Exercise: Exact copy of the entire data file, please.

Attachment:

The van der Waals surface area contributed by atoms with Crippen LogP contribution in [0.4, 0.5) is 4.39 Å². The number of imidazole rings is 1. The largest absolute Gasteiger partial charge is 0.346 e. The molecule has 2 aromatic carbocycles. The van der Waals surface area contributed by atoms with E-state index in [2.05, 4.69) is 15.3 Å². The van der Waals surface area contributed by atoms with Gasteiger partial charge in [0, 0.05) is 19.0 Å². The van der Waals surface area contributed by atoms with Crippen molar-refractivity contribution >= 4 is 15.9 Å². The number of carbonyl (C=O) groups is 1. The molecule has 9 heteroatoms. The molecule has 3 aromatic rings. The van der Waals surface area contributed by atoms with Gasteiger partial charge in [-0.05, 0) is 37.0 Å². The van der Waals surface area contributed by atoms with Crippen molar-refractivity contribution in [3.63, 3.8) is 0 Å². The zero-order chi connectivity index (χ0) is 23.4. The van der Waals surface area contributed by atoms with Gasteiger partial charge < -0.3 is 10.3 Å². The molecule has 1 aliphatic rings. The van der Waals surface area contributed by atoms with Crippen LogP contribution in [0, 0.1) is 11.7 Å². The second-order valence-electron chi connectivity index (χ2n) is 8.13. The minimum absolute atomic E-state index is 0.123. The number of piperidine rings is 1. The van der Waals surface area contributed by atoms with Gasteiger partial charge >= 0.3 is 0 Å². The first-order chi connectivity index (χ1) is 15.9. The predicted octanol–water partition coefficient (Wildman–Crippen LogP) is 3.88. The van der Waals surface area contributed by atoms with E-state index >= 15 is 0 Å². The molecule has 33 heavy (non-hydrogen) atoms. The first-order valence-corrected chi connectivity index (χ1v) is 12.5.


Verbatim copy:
The van der Waals surface area contributed by atoms with Crippen LogP contribution in [0.4, 0.5) is 4.39 Å². The number of imidazole rings is 1. The largest absolute Gasteiger partial charge is 0.346 e. The molecule has 2 aromatic carbocycles. The van der Waals surface area contributed by atoms with E-state index in [2.05, 4.69) is 15.3 Å². The van der Waals surface area contributed by atoms with Gasteiger partial charge in [0, 0.05) is 19.0 Å². The van der Waals surface area contributed by atoms with Crippen molar-refractivity contribution >= 4 is 15.9 Å². The number of carbonyl (C=O) groups is 1. The molecule has 9 heteroatoms. The molecule has 3 aromatic rings. The van der Waals surface area contributed by atoms with Gasteiger partial charge in [-0.05, 0) is 37.0 Å². The van der Waals surface area contributed by atoms with Crippen molar-refractivity contribution in [3.63, 3.8) is 0 Å². The zero-order chi connectivity index (χ0) is 23.4. The van der Waals surface area contributed by atoms with Gasteiger partial charge < -0.3 is 10.3 Å². The molecule has 1 aliphatic rings. The van der Waals surface area contributed by atoms with Crippen LogP contribution in [0, 0.1) is 11.7 Å². The second-order valence-electron chi connectivity index (χ2n) is 8.13. The minimum absolute atomic E-state index is 0.123. The number of piperidine rings is 1. The van der Waals surface area contributed by atoms with Gasteiger partial charge >= 0.3 is 0 Å². The first-order chi connectivity index (χ1) is 15.9. The predicted octanol–water partition coefficient (Wildman–Crippen LogP) is 3.88. The van der Waals surface area contributed by atoms with E-state index >= 15 is 0 Å². The molecule has 33 heavy (non-hydrogen) atoms. The first-order valence-corrected chi connectivity index (χ1v) is 12.5.